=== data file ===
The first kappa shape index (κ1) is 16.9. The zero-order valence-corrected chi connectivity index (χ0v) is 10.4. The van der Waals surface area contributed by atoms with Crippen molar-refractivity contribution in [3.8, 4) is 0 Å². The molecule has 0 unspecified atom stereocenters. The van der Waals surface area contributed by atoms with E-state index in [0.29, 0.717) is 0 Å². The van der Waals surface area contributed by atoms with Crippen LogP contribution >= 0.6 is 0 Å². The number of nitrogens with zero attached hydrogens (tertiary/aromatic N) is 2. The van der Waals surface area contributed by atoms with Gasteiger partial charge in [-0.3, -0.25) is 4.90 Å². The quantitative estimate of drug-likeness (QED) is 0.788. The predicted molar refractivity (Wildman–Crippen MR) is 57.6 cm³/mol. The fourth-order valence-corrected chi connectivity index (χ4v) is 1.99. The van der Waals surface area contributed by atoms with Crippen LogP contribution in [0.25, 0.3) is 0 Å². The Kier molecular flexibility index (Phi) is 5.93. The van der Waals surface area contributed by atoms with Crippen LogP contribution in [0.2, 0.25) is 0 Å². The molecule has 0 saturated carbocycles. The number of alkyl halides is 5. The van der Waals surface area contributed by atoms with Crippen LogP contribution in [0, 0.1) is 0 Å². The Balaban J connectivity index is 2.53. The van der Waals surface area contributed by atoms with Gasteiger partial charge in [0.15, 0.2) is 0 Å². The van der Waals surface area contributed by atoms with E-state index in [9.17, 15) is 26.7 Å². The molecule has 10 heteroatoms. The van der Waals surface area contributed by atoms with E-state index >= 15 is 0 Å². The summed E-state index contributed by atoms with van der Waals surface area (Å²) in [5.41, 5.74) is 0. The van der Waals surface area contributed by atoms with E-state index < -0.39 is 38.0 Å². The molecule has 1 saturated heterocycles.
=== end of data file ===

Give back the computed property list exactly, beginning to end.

The first kappa shape index (κ1) is 16.9. The zero-order valence-corrected chi connectivity index (χ0v) is 10.4. The van der Waals surface area contributed by atoms with Crippen molar-refractivity contribution in [3.8, 4) is 0 Å². The molecule has 0 unspecified atom stereocenters. The van der Waals surface area contributed by atoms with E-state index in [0.29, 0.717) is 0 Å². The van der Waals surface area contributed by atoms with Crippen LogP contribution >= 0.6 is 0 Å². The number of nitrogens with zero attached hydrogens (tertiary/aromatic N) is 2. The van der Waals surface area contributed by atoms with Gasteiger partial charge in [-0.3, -0.25) is 4.90 Å². The quantitative estimate of drug-likeness (QED) is 0.788. The predicted molar refractivity (Wildman–Crippen MR) is 57.6 cm³/mol. The fourth-order valence-corrected chi connectivity index (χ4v) is 1.99. The van der Waals surface area contributed by atoms with Crippen LogP contribution in [0.25, 0.3) is 0 Å². The Kier molecular flexibility index (Phi) is 5.93. The van der Waals surface area contributed by atoms with Crippen LogP contribution in [0.2, 0.25) is 0 Å². The molecule has 0 saturated carbocycles. The number of alkyl halides is 5. The van der Waals surface area contributed by atoms with Crippen LogP contribution in [0, 0.1) is 0 Å². The Balaban J connectivity index is 2.53. The van der Waals surface area contributed by atoms with Gasteiger partial charge in [0.15, 0.2) is 0 Å². The van der Waals surface area contributed by atoms with E-state index in [9.17, 15) is 26.7 Å². The molecule has 10 heteroatoms. The van der Waals surface area contributed by atoms with E-state index >= 15 is 0 Å². The summed E-state index contributed by atoms with van der Waals surface area (Å²) in [5.41, 5.74) is 0. The van der Waals surface area contributed by atoms with E-state index < -0.39 is 38.0 Å². The molecule has 1 saturated heterocycles.